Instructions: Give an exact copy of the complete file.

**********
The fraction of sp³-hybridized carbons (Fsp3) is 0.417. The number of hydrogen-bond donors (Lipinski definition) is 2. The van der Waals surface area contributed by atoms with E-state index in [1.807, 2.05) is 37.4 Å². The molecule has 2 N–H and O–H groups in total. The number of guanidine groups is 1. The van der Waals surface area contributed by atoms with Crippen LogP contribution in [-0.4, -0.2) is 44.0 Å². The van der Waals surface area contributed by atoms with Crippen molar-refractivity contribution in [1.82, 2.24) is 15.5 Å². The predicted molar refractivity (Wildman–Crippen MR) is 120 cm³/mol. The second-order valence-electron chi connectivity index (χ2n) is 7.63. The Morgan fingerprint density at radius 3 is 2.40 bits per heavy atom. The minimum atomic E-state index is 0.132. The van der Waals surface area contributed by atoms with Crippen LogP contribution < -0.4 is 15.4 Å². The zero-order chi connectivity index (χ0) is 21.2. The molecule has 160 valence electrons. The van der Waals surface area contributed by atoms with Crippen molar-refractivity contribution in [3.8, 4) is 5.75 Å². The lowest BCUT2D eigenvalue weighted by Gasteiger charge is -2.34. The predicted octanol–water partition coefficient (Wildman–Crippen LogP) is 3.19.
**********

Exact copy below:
The fraction of sp³-hybridized carbons (Fsp3) is 0.417. The number of hydrogen-bond donors (Lipinski definition) is 2. The van der Waals surface area contributed by atoms with E-state index in [1.807, 2.05) is 37.4 Å². The molecule has 2 N–H and O–H groups in total. The number of guanidine groups is 1. The van der Waals surface area contributed by atoms with Crippen LogP contribution in [-0.4, -0.2) is 44.0 Å². The van der Waals surface area contributed by atoms with Crippen molar-refractivity contribution in [1.82, 2.24) is 15.5 Å². The predicted molar refractivity (Wildman–Crippen MR) is 120 cm³/mol. The second-order valence-electron chi connectivity index (χ2n) is 7.63. The Morgan fingerprint density at radius 3 is 2.40 bits per heavy atom. The minimum atomic E-state index is 0.132. The van der Waals surface area contributed by atoms with Crippen LogP contribution < -0.4 is 15.4 Å². The zero-order chi connectivity index (χ0) is 21.2. The molecule has 160 valence electrons. The van der Waals surface area contributed by atoms with Crippen molar-refractivity contribution in [3.8, 4) is 5.75 Å². The lowest BCUT2D eigenvalue weighted by Gasteiger charge is -2.34. The predicted octanol–water partition coefficient (Wildman–Crippen LogP) is 3.19.